Quick Takes: 4 key Final Four questions
As North Carolina, Oregon, Gonzaga, and South Carolina complete final workouts in advance of Saturday’s Final Four, four key questions come to mind. They are …
How healthy are Joel Berry ankles? Given his game-winning shot against Kentucky, it would be tempting to look at Luke Maye’s bench production (12.5 ppg in NCAAs vs. 4.9 ppg in regular season) and wonder if he can sustain those numbers in Phoenix. No question, North Carolina would like that to continue. But the Tar Heels chances of reaching Monday’s title game and avenging last year’s loss hinge more on the health of Berry’s ankles. How many minutes can he play? How effective will he be? Will his ankles be 70 percent? 80? We don’t know. He may not either until he takes the court. Standing between Carolina and another NCAA title are three solid defensive teams. Oregon shut down Kansas, and South Carolina and Gonzaga are elite defensive groups. As we saw against Duke in the ACC tourney, UNC can struggle when Berry’s off the floor. How healthy are Joel Berry’s ankles? The answer could well map out UNC’s final journey.
Can Tyler Dorsey sustain his offense prowess? Have you looked at Dorsey’s offensive numbers through four 2017 NCAA tournament games? If not, he’s making nearly 67 percent of his FG attempts (34-51) and connecting on 65 percent of this three-point FGs (17-26). Incredible. Unbelievable, really. Rightly so, Jordan Bell’s work (8 blocks, 13 rebounds) against Kansas received a lot of attention, but would the Ducks have survived Rhode Island or Michigan (a combined winning margin of four points) without Dorsey’s offense? He’s averaging 24.5 points a game in the tournament, compared to a 14.5 season average. Perhaps Dillon Brooks will have a game for the ages Saturday or Monday. He could be due. If not, will Dorsey sustain his torrid pace? The Ducks may need him to.
Will South Carolina continue its offensive output? It’s been a magical, wonderful ride for Frank Martin and the Gamecocks. They’ve used a stingy, tenacious defense to bully opponents. Combined, they’ve held four NCAA teams to 68.5 points per game. While the adage that defense wins championships is valid, offense helps, too. Through four tournament games, the Gamecocks are averaging 82 points a game, an increase of nearly nine points a game (73 ppg in regular season). That’s astonishing, a much larger difference than it appears. USC’s offense begins with Sindarius Thornwell, who is pouring in 25.75 points a game during the 2017 tourney. Will South Carolina keep up its offensive output in Phoenix? If so, the Gamecocks will be a tough out.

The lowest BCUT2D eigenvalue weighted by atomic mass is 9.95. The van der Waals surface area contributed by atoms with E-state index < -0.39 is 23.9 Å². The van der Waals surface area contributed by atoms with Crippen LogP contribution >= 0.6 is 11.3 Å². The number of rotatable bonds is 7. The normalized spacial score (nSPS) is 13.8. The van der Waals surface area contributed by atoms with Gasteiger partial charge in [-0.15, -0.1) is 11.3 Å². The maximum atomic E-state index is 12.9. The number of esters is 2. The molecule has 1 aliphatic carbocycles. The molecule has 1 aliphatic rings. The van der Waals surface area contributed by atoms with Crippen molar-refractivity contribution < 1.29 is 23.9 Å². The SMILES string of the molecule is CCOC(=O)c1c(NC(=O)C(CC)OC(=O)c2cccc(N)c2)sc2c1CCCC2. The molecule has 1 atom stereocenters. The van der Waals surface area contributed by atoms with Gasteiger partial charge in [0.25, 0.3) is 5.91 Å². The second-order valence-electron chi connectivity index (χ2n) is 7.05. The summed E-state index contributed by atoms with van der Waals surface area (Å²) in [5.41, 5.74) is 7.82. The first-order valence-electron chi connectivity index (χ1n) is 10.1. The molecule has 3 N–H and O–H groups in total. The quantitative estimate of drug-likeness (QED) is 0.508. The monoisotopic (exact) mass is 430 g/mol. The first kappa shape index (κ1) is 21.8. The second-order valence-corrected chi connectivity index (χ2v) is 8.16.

Will Gonzaga’s offense support its defense? Through four NCAA tournament games, Gonzaga has scored the fewest points among Final Four contenders: 289. The other totals look like this: UNC (342), South Carolina (328), and Oregon (311). Not that we should be surprised by the Bulldogs’ defensive success, they rank No. 1 in Adjusted Defensive Efficiency at Ken Pomeroy. Offensively, the Zags rank 14th. Which begs the question … will the Zags’ offense come to life and support its defense? We saw a glimpse of their capability against Xavier, making 12 three pointers while shooting 47 percent overall. If there’s a secondary question for the Zags, its free throw shooting. In a close game, it could prove costly. Then again, free throws count for offense. So the primary question remains: Can their offense match their defense?
Enjoy what should be a terrific Final Four.